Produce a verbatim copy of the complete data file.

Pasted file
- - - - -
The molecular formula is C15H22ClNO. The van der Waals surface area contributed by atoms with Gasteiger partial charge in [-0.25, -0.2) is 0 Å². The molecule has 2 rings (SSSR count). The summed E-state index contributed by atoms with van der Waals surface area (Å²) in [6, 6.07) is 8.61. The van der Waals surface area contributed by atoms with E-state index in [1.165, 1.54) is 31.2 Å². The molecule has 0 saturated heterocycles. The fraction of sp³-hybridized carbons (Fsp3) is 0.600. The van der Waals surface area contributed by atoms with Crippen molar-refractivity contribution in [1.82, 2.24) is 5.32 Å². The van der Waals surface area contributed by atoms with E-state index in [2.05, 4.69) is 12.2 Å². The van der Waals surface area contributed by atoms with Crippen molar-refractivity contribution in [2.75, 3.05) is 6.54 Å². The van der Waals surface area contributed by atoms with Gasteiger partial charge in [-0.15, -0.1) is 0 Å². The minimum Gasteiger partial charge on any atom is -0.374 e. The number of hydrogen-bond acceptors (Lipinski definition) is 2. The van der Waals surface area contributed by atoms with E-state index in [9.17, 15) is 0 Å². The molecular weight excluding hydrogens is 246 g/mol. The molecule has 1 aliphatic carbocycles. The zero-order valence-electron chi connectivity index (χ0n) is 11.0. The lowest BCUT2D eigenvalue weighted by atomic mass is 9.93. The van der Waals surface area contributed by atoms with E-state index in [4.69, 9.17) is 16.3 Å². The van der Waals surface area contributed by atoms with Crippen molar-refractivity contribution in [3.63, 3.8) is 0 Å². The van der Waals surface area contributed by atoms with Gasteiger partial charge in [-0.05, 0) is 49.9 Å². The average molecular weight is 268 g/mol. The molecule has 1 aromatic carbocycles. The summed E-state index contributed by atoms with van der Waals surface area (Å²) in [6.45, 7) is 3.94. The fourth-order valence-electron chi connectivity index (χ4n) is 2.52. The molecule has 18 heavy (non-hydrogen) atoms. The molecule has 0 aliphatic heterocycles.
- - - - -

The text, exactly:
The molecular formula is C15H22ClNO. The van der Waals surface area contributed by atoms with Gasteiger partial charge in [-0.25, -0.2) is 0 Å². The molecule has 2 rings (SSSR count). The summed E-state index contributed by atoms with van der Waals surface area (Å²) in [6, 6.07) is 8.61. The van der Waals surface area contributed by atoms with E-state index in [1.165, 1.54) is 31.2 Å². The molecule has 0 saturated heterocycles. The fraction of sp³-hybridized carbons (Fsp3) is 0.600. The van der Waals surface area contributed by atoms with Crippen molar-refractivity contribution in [1.82, 2.24) is 5.32 Å². The van der Waals surface area contributed by atoms with E-state index in [2.05, 4.69) is 12.2 Å². The van der Waals surface area contributed by atoms with Crippen molar-refractivity contribution in [2.75, 3.05) is 6.54 Å². The van der Waals surface area contributed by atoms with Gasteiger partial charge in [-0.15, -0.1) is 0 Å². The minimum Gasteiger partial charge on any atom is -0.374 e. The number of hydrogen-bond acceptors (Lipinski definition) is 2. The van der Waals surface area contributed by atoms with E-state index in [9.17, 15) is 0 Å². The molecular weight excluding hydrogens is 246 g/mol. The molecule has 1 aliphatic carbocycles. The zero-order valence-electron chi connectivity index (χ0n) is 11.0. The lowest BCUT2D eigenvalue weighted by atomic mass is 9.93. The van der Waals surface area contributed by atoms with E-state index in [4.69, 9.17) is 16.3 Å². The van der Waals surface area contributed by atoms with Crippen molar-refractivity contribution in [3.63, 3.8) is 0 Å². The van der Waals surface area contributed by atoms with Gasteiger partial charge in [-0.05, 0) is 49.9 Å². The average molecular weight is 268 g/mol. The molecule has 1 aromatic carbocycles. The summed E-state index contributed by atoms with van der Waals surface area (Å²) in [6.45, 7) is 3.94. The fourth-order valence-electron chi connectivity index (χ4n) is 2.52. The molecule has 18 heavy (non-hydrogen) atoms. The molecule has 0 aliphatic heterocycles.